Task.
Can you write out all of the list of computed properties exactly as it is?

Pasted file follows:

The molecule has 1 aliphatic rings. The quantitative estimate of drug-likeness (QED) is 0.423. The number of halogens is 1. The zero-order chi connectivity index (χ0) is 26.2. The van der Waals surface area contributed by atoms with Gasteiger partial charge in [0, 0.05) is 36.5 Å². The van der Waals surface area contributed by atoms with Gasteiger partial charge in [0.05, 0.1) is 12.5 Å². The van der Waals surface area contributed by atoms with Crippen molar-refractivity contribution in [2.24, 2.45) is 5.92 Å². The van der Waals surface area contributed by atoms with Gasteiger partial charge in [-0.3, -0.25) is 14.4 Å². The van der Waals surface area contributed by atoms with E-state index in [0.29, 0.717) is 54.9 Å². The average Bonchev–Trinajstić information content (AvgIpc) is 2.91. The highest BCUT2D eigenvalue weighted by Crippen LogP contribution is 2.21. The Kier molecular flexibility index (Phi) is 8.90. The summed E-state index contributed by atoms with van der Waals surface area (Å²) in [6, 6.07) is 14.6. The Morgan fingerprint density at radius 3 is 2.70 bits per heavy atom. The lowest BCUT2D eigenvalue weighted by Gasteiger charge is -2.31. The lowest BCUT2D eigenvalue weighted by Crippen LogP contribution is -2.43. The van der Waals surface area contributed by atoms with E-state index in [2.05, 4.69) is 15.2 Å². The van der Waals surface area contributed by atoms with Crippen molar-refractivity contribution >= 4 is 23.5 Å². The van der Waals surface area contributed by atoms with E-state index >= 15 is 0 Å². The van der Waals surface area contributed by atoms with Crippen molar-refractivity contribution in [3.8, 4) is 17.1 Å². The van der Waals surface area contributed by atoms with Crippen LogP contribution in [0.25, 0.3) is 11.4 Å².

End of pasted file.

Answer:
The molecule has 1 aliphatic rings. The quantitative estimate of drug-likeness (QED) is 0.423. The number of halogens is 1. The zero-order chi connectivity index (χ0) is 26.2. The van der Waals surface area contributed by atoms with Gasteiger partial charge in [0, 0.05) is 36.5 Å². The van der Waals surface area contributed by atoms with Gasteiger partial charge in [0.05, 0.1) is 12.5 Å². The van der Waals surface area contributed by atoms with Crippen molar-refractivity contribution in [2.24, 2.45) is 5.92 Å². The van der Waals surface area contributed by atoms with Gasteiger partial charge in [-0.3, -0.25) is 14.4 Å². The van der Waals surface area contributed by atoms with E-state index in [0.29, 0.717) is 54.9 Å². The average Bonchev–Trinajstić information content (AvgIpc) is 2.91. The highest BCUT2D eigenvalue weighted by Crippen LogP contribution is 2.21. The Kier molecular flexibility index (Phi) is 8.90. The summed E-state index contributed by atoms with van der Waals surface area (Å²) in [6, 6.07) is 14.6. The Morgan fingerprint density at radius 3 is 2.70 bits per heavy atom. The lowest BCUT2D eigenvalue weighted by Gasteiger charge is -2.31. The lowest BCUT2D eigenvalue weighted by Crippen LogP contribution is -2.43. The van der Waals surface area contributed by atoms with E-state index in [2.05, 4.69) is 15.2 Å². The van der Waals surface area contributed by atoms with Crippen molar-refractivity contribution >= 4 is 23.5 Å². The van der Waals surface area contributed by atoms with E-state index >= 15 is 0 Å². The van der Waals surface area contributed by atoms with Crippen molar-refractivity contribution in [3.8, 4) is 17.1 Å². The van der Waals surface area contributed by atoms with Crippen LogP contribution in [0.25, 0.3) is 11.4 Å².